The best way to combat this is to continually set goals. Don’t just set goals at the beginning of your journey, but set monthly, weekly and even daily goals. Doing so keeps you excited. When you are able to realize you are making progress on a weekly basis, it inspires you to keep going.
As an example, instead of just setting one six-month goal of losing 20 pounds, set monthly goals of losing four pounds, weekly goals of losing one pound, and daily goals of eating one less cookie or skipping the unnecessary second helping of ice cream.
Nick – You’ve competed quite successfully in both strength sports and endurance sports (often at the same time). How would you structure a program for someone who wanted to increase both strength and endurance?
Mike – Focus on one quality at a time. It is extremely hard to drastically improve two fitness qualities simultaneously – especially qualities at complete ends of the spectrum like strength and endurance.
From a long-term perspective, you want to set aside blocks of training where you focus on improving either strength or endurance while maintaining the other quality.
From a weekly perspective, you always want to place the majority of your time and energy on the one quality you are trying to improve and program your other quality sparingly. For example, if you are in a strength focused training block, you don’t want to program a tempo run before your main squat session for the week. Be smart about it. Make the priority each week and each month, the priority and don’t deviate.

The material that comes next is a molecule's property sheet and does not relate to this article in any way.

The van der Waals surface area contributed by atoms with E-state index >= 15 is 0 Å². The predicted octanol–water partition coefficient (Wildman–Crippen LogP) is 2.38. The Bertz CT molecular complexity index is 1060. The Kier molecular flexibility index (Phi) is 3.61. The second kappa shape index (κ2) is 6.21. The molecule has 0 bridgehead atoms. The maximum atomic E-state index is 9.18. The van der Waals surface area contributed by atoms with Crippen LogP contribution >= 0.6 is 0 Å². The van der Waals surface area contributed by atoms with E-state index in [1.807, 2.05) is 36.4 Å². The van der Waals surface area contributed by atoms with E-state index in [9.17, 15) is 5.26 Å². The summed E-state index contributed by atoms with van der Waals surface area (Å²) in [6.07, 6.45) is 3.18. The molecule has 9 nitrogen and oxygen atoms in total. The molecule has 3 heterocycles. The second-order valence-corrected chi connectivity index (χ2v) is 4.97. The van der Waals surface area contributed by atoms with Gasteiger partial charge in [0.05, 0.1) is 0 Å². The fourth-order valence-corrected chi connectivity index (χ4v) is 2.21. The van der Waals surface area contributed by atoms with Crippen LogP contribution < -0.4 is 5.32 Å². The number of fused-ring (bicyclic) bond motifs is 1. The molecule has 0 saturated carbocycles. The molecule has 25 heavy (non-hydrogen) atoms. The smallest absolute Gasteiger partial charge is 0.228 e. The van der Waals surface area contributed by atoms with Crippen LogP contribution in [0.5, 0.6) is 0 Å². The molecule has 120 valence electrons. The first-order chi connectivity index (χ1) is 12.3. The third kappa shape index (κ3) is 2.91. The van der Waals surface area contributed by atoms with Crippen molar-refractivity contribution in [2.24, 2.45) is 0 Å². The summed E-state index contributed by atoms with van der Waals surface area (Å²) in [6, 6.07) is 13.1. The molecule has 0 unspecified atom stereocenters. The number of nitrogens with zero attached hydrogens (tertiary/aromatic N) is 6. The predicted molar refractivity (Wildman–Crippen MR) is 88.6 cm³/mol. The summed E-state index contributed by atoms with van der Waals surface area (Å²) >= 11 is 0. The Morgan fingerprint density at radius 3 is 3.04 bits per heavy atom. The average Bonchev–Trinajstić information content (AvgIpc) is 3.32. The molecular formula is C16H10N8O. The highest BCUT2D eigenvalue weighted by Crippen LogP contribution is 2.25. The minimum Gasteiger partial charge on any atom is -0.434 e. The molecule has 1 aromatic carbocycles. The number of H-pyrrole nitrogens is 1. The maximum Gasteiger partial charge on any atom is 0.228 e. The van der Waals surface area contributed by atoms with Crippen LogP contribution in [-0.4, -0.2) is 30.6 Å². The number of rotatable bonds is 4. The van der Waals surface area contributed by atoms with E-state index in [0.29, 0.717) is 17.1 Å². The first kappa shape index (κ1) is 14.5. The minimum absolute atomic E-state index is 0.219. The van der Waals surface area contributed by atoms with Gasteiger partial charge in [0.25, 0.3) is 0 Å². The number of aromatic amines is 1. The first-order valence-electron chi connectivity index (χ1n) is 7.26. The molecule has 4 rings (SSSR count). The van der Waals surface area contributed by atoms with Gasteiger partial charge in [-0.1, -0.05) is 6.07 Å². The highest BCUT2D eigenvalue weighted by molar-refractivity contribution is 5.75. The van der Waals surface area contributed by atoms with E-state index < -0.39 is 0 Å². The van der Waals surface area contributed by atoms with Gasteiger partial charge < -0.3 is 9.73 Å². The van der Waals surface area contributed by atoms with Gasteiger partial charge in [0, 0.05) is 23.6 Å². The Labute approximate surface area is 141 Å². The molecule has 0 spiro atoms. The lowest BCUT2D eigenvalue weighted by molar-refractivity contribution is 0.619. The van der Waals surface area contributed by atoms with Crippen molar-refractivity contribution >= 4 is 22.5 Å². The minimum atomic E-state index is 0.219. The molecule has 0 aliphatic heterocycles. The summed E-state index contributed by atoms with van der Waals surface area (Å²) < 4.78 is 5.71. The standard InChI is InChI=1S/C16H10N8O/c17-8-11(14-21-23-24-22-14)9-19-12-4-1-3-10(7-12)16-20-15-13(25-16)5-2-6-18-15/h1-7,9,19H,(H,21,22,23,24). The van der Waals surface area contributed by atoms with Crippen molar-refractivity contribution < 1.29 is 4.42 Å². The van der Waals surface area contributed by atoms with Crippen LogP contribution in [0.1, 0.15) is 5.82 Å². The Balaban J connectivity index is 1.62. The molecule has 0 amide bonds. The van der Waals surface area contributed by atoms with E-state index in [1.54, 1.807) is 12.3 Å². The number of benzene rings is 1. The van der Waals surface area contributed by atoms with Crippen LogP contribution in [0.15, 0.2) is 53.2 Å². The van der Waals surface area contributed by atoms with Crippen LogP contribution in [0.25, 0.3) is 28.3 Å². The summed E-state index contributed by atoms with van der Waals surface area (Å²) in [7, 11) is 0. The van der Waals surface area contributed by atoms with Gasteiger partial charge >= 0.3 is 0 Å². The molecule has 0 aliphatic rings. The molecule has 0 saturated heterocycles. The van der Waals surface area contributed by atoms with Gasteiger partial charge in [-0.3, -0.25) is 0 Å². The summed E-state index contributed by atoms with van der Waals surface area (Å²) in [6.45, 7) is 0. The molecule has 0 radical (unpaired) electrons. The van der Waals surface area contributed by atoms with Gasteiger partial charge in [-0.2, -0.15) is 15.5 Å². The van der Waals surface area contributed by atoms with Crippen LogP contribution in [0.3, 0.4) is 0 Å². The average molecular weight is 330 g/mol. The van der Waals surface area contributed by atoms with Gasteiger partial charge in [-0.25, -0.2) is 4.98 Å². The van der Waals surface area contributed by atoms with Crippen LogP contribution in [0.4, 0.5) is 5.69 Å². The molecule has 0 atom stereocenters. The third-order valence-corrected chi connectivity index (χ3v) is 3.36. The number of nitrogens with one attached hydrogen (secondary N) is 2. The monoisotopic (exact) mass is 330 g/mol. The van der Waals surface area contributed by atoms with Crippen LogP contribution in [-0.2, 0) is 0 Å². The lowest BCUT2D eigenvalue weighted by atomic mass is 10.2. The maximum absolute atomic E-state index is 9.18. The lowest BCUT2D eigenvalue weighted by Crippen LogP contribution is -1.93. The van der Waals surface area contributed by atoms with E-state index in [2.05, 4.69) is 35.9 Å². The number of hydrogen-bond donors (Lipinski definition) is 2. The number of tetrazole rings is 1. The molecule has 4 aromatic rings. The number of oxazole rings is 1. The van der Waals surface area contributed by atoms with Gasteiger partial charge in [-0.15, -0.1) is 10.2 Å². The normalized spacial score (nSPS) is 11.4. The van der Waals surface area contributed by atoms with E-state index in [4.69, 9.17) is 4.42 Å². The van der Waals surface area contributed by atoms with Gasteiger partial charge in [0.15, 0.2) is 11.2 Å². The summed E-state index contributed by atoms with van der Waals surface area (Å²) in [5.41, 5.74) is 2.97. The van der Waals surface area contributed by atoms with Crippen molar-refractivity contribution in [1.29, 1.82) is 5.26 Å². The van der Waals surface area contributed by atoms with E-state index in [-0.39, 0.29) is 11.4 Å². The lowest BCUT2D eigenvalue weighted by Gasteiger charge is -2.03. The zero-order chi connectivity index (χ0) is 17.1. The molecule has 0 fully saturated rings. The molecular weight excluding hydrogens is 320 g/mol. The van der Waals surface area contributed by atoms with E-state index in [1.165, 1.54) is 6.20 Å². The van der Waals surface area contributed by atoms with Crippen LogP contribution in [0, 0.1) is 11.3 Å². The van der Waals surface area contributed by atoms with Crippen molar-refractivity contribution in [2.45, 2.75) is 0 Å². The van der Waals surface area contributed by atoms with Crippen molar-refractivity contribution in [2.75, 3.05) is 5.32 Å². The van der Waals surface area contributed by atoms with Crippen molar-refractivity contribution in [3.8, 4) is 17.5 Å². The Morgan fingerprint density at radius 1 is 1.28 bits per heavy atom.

Nick – You’ve packed on about 40lbs of muscle since leaving high school (125lbs to 165lbs). What has your nutrition looked like over the past few years, and what mistakes do you see people make when they start trying to pack on muscle?
Mike – I follow the seafood diet. I see food and I eat it.
Seriously though, a lot of people that struggle to put on weight simply aren’t eating enough food. I thought for a long time that I was a, “hard gainer,” and I simply wasn’t made to weigh over 140. I trained hard, ate well, but still couldn’t put on weight. Only when I deliberately made myself eat more food did I put on the weight I wanted to.
Going along with that, the other mistake I made was trying to eat too “clean” all the time. When I was trying to put on weight, I was filling myself up with chicken, broccoli and sweet potatoes and never hitting my target calories because I was always too full. When I started adding in (while still eating quality foods) higher-calorie, low-satiating foods – like graham crackers, peanut butter, ice cream, etc. – I really made progress.